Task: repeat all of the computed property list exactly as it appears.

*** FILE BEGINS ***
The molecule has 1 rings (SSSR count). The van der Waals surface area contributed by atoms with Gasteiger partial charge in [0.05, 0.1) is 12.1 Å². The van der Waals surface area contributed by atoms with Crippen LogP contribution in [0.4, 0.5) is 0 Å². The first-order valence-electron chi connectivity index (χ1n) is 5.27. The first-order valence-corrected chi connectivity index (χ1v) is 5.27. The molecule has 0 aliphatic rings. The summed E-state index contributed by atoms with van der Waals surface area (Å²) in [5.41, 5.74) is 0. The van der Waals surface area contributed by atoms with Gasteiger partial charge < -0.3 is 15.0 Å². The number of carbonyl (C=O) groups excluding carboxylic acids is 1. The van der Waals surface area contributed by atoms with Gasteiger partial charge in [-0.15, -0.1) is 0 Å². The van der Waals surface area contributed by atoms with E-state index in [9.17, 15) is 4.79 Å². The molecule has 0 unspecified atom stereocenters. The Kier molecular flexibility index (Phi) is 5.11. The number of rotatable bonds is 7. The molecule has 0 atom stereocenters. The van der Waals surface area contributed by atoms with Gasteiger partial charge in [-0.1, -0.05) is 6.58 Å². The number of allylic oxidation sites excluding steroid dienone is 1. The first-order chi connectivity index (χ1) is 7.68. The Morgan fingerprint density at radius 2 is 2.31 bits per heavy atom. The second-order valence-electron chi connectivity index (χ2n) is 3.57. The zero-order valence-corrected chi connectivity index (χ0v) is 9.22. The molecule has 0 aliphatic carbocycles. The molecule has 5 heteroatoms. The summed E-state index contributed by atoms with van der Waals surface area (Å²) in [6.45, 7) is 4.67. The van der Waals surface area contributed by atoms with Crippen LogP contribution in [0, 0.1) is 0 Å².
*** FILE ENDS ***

The molecule has 1 rings (SSSR count). The van der Waals surface area contributed by atoms with Gasteiger partial charge in [0.05, 0.1) is 12.1 Å². The van der Waals surface area contributed by atoms with Crippen LogP contribution in [0.4, 0.5) is 0 Å². The first-order valence-electron chi connectivity index (χ1n) is 5.27. The first-order valence-corrected chi connectivity index (χ1v) is 5.27. The molecule has 0 aliphatic rings. The summed E-state index contributed by atoms with van der Waals surface area (Å²) in [5.41, 5.74) is 0. The van der Waals surface area contributed by atoms with Gasteiger partial charge < -0.3 is 15.0 Å². The number of carbonyl (C=O) groups excluding carboxylic acids is 1. The van der Waals surface area contributed by atoms with Gasteiger partial charge in [-0.15, -0.1) is 0 Å². The van der Waals surface area contributed by atoms with E-state index in [9.17, 15) is 4.79 Å². The molecule has 0 unspecified atom stereocenters. The Kier molecular flexibility index (Phi) is 5.11. The number of rotatable bonds is 7. The molecule has 0 atom stereocenters. The van der Waals surface area contributed by atoms with Gasteiger partial charge in [-0.1, -0.05) is 6.58 Å². The number of allylic oxidation sites excluding steroid dienone is 1. The first-order chi connectivity index (χ1) is 7.68. The Morgan fingerprint density at radius 2 is 2.31 bits per heavy atom. The second-order valence-electron chi connectivity index (χ2n) is 3.57. The zero-order valence-corrected chi connectivity index (χ0v) is 9.22. The molecule has 0 aliphatic carbocycles. The molecule has 5 heteroatoms. The summed E-state index contributed by atoms with van der Waals surface area (Å²) in [6.45, 7) is 4.67. The van der Waals surface area contributed by atoms with Crippen LogP contribution in [0, 0.1) is 0 Å².